3. Electronic tolls work rather well in New York state. Repealing the death penalty would be a good idea. It would go a long way toward liberating the state’s reputation. Too bad there aren’t enough votes to override the veto. And the budget??? Oh, that pesky thing. Wouldn’t be much of a problem to solve if the starched-collar rank-and-file members of the Connecticut GOP (the cheap seats that Governor Rell plays to) would get over this need to impose outdated Victorian moralities on the rest of us. What’s wrong with Sunday liquor sales? And while I’m on the subject, what about sports betting? We have legalized gambling in this state (off-track betting on horse–and dog-races, lottery tickets, etc.). Why not open a sports book? It works in Nevada.

    1. And let’s not forget the lottery. How many different options does the state provide a person with a burning desire (and anything from $1.00 to $30.00 burning a hole in the pocket or the bottom of the purse) to piss away their money a little at a time? Those $2.00 scratch-off tickets are the wagering equivalent of crack cocaine. And the state makes shameless amounts of money from the sales of those tickets. Over 90% of all scratch-off lottery ticket sales are to people earning $14,000.00 a year or less. Let ’em bet on professional team sports. At least they’d have a chance at winning something.

  4. Also on “Bridgeport Now,” a brief discussion of making Steel Point into the Cricket stadium, per the op-ed article in today’s CT Post by Charles Walsh.

    1. Instead of spending the evenings in the public access TV building, you should try going to the Steel Point site one night. If you listened carefully, you would realize that Steel Point is a cricket stadium.

  5. Did I hear Lennie call Joel? Thompson? That’s not my last name. Joel Speedy Thompson just doesn’t sound right.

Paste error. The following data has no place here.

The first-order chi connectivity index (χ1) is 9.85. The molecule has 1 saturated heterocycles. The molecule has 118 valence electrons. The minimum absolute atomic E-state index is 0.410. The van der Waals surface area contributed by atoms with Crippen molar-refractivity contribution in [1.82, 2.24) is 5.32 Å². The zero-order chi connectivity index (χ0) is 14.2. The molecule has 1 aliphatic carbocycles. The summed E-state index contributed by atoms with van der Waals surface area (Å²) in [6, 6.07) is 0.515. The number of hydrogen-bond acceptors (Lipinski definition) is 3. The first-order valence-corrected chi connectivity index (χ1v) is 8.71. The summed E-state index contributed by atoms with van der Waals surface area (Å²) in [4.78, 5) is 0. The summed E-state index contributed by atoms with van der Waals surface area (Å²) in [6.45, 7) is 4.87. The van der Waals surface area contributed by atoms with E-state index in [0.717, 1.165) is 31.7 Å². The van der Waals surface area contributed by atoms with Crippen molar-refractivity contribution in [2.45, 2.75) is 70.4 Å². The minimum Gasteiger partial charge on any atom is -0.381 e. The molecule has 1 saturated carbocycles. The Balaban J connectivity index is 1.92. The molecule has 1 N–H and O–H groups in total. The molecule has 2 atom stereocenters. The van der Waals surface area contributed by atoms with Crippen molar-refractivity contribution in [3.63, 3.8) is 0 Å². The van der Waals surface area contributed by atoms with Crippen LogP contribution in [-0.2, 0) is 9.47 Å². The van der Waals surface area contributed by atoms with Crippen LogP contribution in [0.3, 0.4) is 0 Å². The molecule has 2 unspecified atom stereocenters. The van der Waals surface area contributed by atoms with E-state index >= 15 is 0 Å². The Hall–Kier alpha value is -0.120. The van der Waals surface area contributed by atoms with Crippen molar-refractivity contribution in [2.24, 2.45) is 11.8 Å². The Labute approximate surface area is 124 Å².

It’s been close to 2 months since I last spent time–over 45 minutes could be considered time, and I sort of feel like I’m letting Lennie down by not contributing to his site. Of all the bloggers, I really missed Mojo the most. Been busy around the house and doing my vegetable garden. For the record, let’s be clear that my vegetable garden has nothing to do with Michelle Obama’s garden publicity stunt. Before Michelle ever saw a tomato plant, I was growing and planting them.
    Who in hell would do garden work while dressed like a model? A first lady of course! My Van broke down and I had to pull the engine out to save some money and send the engine for repair. Chris Shays was of tremendous help during the repair process. Shays went under the Van with me and had my back from engine removal to re-installation. Thank you Chris Shays.

  6. Hey Lennie, I got some interesting information regarding the U.S. Senate Race for Dodd’s seat.
    Remember when your buddy Joe Ganim was selected as the lieutenant governor with Bill Curry? I heard from a solid source that Bill Curry will be entering the race for Senator Dodd’s seat. It appears that Dodd will not run and has been advised that not running is the best thing he can do. I had always supported Curry and I admit that he would be a heck of a candidate. But I’m with Simmons on this one.

  7. Politics is the story of who gets what.

    Ideas come at the weirdest times. I just walked away from NBA playoff basketball to share my latest. Here goes:

    The Federal Reserve has already printed billions of dollars most of which is doing nothing but raising inflation concerns. Let’s put it to work.

    Let’s give it away to the worthy. Who are they? They’re the people who have saved money. These folks are easy to identify and have proven their ability to spend wisely–not the pukehead bankers or folks with massive debts (union members are heading that category). Doing this would stave off deflation which is the government’s ultimate goal. Capacity has been increased during the last eight years so inflation would have the kind of visibility that could re-earn Bernanke’s anti-inflation chops.

    This is the stimulus the economy needs. Until then, we’re treading water and time is our enemy as long as unemployment, foreclosures and anxiety persist.